I'm wiring up a new radio and intercom system on my plane. The installation manual suggests:

5.10.3 Audio wiring

For any wires carrying an audio signal, a screened twisted pair should be used to avoid any unwanted signals interfering with the radio installation. Unscreened wires can act as small antennas and transmissions from other avionics on the aircraft could be picked up by the radio and heard as interference in the connected headsets. For example, Mode S transponder transmissions can be audible as clicking sounds in the headset and cause an annoying distraction to the pilot.

Correctly terminated screened wiring will limit any unwanted transmissions being picked up by the radio and should be used on the MIC and PHONE lines.

All makes sense, however:

Is it sufficient to combine the headphone and microphone signals into a single screened cable, or should I route two separate cables?


1 Answer 1


Microphone signals are tiny, so small amounts of noise can be big relative to the actual sounds signal you want. Microphone wires should be shielded, with nothing else inside the shield.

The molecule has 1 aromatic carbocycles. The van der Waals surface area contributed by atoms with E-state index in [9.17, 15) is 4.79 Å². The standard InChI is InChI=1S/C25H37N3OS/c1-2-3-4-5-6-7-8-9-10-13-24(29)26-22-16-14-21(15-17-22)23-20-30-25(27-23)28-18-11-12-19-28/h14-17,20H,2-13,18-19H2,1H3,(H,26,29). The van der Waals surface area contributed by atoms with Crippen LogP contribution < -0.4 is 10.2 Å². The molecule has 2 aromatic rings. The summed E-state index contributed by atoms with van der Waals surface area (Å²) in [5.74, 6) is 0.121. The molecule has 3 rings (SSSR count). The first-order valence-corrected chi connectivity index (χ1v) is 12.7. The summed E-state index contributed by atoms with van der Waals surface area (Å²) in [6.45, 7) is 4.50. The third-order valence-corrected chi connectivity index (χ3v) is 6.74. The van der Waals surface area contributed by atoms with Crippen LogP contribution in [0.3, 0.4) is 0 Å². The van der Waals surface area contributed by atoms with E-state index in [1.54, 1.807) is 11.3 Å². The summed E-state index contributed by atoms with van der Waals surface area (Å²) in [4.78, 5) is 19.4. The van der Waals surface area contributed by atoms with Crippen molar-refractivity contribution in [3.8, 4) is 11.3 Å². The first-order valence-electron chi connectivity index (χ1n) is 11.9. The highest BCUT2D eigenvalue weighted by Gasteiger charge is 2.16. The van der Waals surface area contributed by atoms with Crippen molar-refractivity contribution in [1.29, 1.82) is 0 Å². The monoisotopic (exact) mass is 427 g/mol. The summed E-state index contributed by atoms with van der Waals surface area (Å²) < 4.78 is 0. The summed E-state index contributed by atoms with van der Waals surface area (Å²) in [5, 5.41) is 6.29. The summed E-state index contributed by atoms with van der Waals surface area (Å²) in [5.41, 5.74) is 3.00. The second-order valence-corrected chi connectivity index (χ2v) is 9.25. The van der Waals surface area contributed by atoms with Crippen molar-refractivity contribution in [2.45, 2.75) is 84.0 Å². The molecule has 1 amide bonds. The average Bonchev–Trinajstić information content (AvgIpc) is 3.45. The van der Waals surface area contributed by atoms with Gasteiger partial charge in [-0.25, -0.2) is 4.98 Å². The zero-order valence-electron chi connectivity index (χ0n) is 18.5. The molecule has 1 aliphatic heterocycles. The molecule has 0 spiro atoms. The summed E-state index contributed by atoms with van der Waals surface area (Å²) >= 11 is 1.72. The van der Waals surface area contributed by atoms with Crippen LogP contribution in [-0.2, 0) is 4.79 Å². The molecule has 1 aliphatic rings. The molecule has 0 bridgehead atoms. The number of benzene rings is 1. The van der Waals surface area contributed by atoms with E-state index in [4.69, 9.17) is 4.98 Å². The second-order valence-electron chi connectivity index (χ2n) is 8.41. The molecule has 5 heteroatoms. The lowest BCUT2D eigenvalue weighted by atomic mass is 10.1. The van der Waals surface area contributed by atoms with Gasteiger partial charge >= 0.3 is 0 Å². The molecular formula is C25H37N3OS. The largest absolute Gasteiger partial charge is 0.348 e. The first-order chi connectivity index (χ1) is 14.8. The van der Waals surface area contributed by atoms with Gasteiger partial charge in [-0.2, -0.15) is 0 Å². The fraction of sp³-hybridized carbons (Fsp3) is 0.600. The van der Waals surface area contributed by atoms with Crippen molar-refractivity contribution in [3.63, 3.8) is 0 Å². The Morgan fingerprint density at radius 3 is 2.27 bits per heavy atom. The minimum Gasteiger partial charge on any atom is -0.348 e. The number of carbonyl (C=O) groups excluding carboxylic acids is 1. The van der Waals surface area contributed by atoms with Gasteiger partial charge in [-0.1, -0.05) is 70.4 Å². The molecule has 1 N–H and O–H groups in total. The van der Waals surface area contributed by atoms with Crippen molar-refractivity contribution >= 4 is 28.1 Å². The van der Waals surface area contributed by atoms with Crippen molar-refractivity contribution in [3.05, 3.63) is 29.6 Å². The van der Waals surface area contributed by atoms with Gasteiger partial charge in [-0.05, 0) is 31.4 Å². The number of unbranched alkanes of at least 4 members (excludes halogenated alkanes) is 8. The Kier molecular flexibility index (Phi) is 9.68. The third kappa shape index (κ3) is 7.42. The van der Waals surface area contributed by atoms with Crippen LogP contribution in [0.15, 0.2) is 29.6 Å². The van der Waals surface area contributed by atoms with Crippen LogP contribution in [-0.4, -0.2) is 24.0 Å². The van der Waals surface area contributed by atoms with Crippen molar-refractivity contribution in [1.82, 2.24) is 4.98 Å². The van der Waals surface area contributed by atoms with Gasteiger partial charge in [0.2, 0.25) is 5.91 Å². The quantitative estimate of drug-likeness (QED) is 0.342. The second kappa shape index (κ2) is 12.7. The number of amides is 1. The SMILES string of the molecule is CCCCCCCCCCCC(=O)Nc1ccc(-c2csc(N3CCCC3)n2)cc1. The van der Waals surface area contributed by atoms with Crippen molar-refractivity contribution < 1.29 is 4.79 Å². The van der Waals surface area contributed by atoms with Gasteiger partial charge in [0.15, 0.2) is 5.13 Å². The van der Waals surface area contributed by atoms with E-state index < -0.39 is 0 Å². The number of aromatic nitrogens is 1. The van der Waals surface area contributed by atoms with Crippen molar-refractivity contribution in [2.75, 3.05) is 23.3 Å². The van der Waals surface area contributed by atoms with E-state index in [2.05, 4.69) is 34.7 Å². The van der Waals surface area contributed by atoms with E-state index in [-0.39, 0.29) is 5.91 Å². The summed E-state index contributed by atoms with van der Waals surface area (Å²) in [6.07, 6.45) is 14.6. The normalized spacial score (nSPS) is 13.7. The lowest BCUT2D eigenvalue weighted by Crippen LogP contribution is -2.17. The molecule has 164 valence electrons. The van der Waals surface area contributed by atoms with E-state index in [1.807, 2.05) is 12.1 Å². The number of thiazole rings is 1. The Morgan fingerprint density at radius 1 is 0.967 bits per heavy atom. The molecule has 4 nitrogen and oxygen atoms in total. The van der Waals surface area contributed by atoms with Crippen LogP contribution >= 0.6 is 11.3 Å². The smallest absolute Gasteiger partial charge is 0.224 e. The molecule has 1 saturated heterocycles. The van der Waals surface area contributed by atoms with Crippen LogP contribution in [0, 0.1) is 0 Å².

Signals going to a headphone are much lower impedance and much higher voltage. Noise that totally overwhelms the audio signal coming out of a microphone might not even be audible on top of a headphone signal.

If in doubt, run separate shielded cables for the microphone and the headphone signals. You definitely don't want them together inside the same shield. The strong headphone signals can then cause feedback into the sensitive microphone lines. This can lead to whistles and other bad effects.

You may be able to get away with twisted pair for the headphone signals instead of a shielded cable, depending on how strong the RF is and how the headphone amplifier reacts to RF being fed back into its output.


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